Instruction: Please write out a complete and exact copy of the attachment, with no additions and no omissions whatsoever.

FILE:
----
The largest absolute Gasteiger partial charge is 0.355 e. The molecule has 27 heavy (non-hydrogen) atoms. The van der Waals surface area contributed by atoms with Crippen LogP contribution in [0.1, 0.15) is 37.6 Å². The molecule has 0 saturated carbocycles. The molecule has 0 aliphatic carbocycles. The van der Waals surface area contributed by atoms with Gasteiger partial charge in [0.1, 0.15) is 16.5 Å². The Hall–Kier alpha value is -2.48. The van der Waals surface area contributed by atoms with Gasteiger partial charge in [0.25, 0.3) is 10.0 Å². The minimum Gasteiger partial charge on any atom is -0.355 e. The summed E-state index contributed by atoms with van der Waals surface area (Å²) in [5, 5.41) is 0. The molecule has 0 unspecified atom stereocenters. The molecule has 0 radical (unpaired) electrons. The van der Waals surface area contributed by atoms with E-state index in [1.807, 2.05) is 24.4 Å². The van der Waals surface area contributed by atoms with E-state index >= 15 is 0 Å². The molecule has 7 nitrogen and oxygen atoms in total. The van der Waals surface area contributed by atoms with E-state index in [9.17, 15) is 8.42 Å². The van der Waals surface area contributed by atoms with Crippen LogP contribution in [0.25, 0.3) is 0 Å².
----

The largest absolute Gasteiger partial charge is 0.355 e. The molecule has 27 heavy (non-hydrogen) atoms. The van der Waals surface area contributed by atoms with Crippen LogP contribution in [0.1, 0.15) is 37.6 Å². The molecule has 0 saturated carbocycles. The molecule has 0 aliphatic carbocycles. The van der Waals surface area contributed by atoms with Gasteiger partial charge in [0.1, 0.15) is 16.5 Å². The Hall–Kier alpha value is -2.48. The van der Waals surface area contributed by atoms with Gasteiger partial charge in [0.25, 0.3) is 10.0 Å². The minimum Gasteiger partial charge on any atom is -0.355 e. The summed E-state index contributed by atoms with van der Waals surface area (Å²) in [5, 5.41) is 0. The molecule has 0 unspecified atom stereocenters. The molecule has 0 radical (unpaired) electrons. The van der Waals surface area contributed by atoms with E-state index in [1.807, 2.05) is 24.4 Å². The van der Waals surface area contributed by atoms with E-state index >= 15 is 0 Å². The molecule has 7 nitrogen and oxygen atoms in total. The van der Waals surface area contributed by atoms with E-state index in [9.17, 15) is 8.42 Å². The van der Waals surface area contributed by atoms with Crippen LogP contribution in [0.25, 0.3) is 0 Å².